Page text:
The second question I received from an aspiring author:
2) who to go to to design the cover art
This is dependent on your genre, but there are lots of cover artists out there if you're willing to spend some money for a quality cover. If you have some decent creative ability, you can design your own using a good photo design program (PhotoShop or PaintShopPro or something like that). You can buy stock art from places like Dreamstime or Shutterstock (and there are others) and add your own fonts and cover copy, etc. I've used Adobe Indesign (if you plan to put it out in paperback) to design some of my covers, but the last several books I put out were done by The Killion Group, which specializes in romance novels. A mystery author friend of mine uses Dave Fymbo and there are forums, like the one at Goodreads, as well, where you can find cover artists.
Cover artists will charge you anywhere from $50 to $200 (and some go much higher) depending on if you only want a thumbnail for an e-book or an e-book and print cover, etc.
Keys are to make sure it is readable at thumbprint size - You want people to see/recognize your name and be able to read the title, and you want it to look professional and provocative, something that makes a reader want to pick up the book, and that speaks to the genre represented. Covers distributed by the major publishers are more genre-driven than they are story-driven. They want the first impression to speak to what type of story lies inside rather than a true representation of the characters (although in my mind, its nice when you can match both).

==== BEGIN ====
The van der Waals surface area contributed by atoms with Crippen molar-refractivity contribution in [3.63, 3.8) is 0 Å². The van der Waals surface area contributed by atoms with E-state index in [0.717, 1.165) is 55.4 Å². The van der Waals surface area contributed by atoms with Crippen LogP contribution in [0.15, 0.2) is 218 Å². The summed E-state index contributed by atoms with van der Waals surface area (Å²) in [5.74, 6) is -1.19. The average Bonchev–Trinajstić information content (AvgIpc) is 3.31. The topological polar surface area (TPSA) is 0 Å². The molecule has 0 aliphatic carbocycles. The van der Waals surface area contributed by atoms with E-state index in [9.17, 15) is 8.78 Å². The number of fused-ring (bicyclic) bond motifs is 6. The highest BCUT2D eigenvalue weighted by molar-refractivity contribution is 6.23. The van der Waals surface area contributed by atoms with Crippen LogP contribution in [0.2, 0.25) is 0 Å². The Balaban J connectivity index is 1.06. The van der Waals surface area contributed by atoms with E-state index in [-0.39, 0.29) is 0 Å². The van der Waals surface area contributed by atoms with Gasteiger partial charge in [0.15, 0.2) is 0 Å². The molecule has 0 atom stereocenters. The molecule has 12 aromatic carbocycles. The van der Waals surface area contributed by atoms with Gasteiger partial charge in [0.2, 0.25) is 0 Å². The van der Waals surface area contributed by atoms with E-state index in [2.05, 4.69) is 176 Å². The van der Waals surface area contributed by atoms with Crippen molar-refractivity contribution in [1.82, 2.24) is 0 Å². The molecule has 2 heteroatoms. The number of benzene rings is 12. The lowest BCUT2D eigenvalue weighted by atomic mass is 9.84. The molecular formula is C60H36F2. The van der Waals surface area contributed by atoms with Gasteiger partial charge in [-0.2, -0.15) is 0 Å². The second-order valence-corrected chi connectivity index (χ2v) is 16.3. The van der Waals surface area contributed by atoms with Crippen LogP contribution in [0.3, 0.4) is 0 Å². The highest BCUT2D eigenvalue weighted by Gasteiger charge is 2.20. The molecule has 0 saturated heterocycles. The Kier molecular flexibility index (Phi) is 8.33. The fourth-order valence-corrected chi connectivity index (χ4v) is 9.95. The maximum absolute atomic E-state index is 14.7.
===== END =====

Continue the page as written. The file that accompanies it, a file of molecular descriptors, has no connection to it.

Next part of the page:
Go to your favorite book seller and research the covers in your genre. See what they look like so you have a good idea of what the market is showing today and how you can adapt your cover to fit in (while standing out!).
As mentioned last week, I've taken what I've learned at conferences and inside the industry, but authors tend to fly by the seat of our pants. There are rules to follow, and guidance on genres and what works and what doesn't, but at the end of the day, you need to appeal to an audience.
Next week's question - how to get to the final product.
Let me take this opportunity to wish you all a Merry Christmas! And if you want to know the background of my Christmas story, MIST ON THE MEADOW, I'm guest blogging over at Long and Short Reviews Winter Blogfest. Stop by for a chance to win!
(oh, and I designed this cover, with a photograph from a friend!)